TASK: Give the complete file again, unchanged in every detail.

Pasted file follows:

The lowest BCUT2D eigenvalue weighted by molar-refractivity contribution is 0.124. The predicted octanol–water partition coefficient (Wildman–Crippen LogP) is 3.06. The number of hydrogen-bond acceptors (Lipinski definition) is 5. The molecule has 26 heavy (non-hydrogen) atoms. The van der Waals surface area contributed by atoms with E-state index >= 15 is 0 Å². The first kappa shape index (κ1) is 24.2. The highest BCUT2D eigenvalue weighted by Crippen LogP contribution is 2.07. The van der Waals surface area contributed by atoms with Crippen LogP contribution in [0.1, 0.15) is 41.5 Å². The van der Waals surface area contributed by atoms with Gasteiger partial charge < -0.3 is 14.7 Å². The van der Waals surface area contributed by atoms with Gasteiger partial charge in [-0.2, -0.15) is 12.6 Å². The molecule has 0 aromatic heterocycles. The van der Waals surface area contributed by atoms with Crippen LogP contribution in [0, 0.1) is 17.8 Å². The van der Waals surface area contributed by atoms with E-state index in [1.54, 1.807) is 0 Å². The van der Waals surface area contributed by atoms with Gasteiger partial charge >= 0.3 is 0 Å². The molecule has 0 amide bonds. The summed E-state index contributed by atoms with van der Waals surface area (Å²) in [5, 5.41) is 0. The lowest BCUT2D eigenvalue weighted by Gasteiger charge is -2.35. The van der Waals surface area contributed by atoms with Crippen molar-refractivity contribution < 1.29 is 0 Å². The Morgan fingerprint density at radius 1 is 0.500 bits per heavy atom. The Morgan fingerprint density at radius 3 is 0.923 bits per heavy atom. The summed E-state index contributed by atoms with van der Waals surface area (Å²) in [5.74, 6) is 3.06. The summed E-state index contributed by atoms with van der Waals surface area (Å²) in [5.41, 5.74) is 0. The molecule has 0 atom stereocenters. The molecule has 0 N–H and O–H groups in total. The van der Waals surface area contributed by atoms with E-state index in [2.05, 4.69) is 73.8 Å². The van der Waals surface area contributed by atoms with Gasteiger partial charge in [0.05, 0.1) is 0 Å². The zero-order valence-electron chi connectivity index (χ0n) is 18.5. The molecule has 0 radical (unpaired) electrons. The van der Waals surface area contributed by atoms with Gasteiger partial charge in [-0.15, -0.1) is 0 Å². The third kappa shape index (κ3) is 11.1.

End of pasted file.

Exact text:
The lowest BCUT2D eigenvalue weighted by molar-refractivity contribution is 0.124. The predicted octanol–water partition coefficient (Wildman–Crippen LogP) is 3.06. The number of hydrogen-bond acceptors (Lipinski definition) is 5. The molecule has 26 heavy (non-hydrogen) atoms. The van der Waals surface area contributed by atoms with E-state index >= 15 is 0 Å². The first kappa shape index (κ1) is 24.2. The highest BCUT2D eigenvalue weighted by Crippen LogP contribution is 2.07. The van der Waals surface area contributed by atoms with Crippen LogP contribution in [0.1, 0.15) is 41.5 Å². The van der Waals surface area contributed by atoms with Gasteiger partial charge < -0.3 is 14.7 Å². The van der Waals surface area contributed by atoms with Gasteiger partial charge in [-0.2, -0.15) is 12.6 Å². The molecule has 0 aromatic heterocycles. The van der Waals surface area contributed by atoms with Crippen LogP contribution in [0, 0.1) is 17.8 Å². The van der Waals surface area contributed by atoms with E-state index in [1.54, 1.807) is 0 Å². The van der Waals surface area contributed by atoms with Gasteiger partial charge >= 0.3 is 0 Å². The molecule has 0 amide bonds. The summed E-state index contributed by atoms with van der Waals surface area (Å²) in [5, 5.41) is 0. The lowest BCUT2D eigenvalue weighted by Gasteiger charge is -2.35. The van der Waals surface area contributed by atoms with Crippen molar-refractivity contribution < 1.29 is 0 Å². The Morgan fingerprint density at radius 1 is 0.500 bits per heavy atom. The Morgan fingerprint density at radius 3 is 0.923 bits per heavy atom. The summed E-state index contributed by atoms with van der Waals surface area (Å²) in [5.74, 6) is 3.06. The summed E-state index contributed by atoms with van der Waals surface area (Å²) in [5.41, 5.74) is 0. The molecule has 0 atom stereocenters. The molecule has 0 N–H and O–H groups in total. The van der Waals surface area contributed by atoms with E-state index in [2.05, 4.69) is 73.8 Å². The van der Waals surface area contributed by atoms with Gasteiger partial charge in [0.05, 0.1) is 0 Å². The zero-order valence-electron chi connectivity index (χ0n) is 18.5. The molecule has 0 radical (unpaired) electrons. The van der Waals surface area contributed by atoms with Gasteiger partial charge in [-0.15, -0.1) is 0 Å². The third kappa shape index (κ3) is 11.1.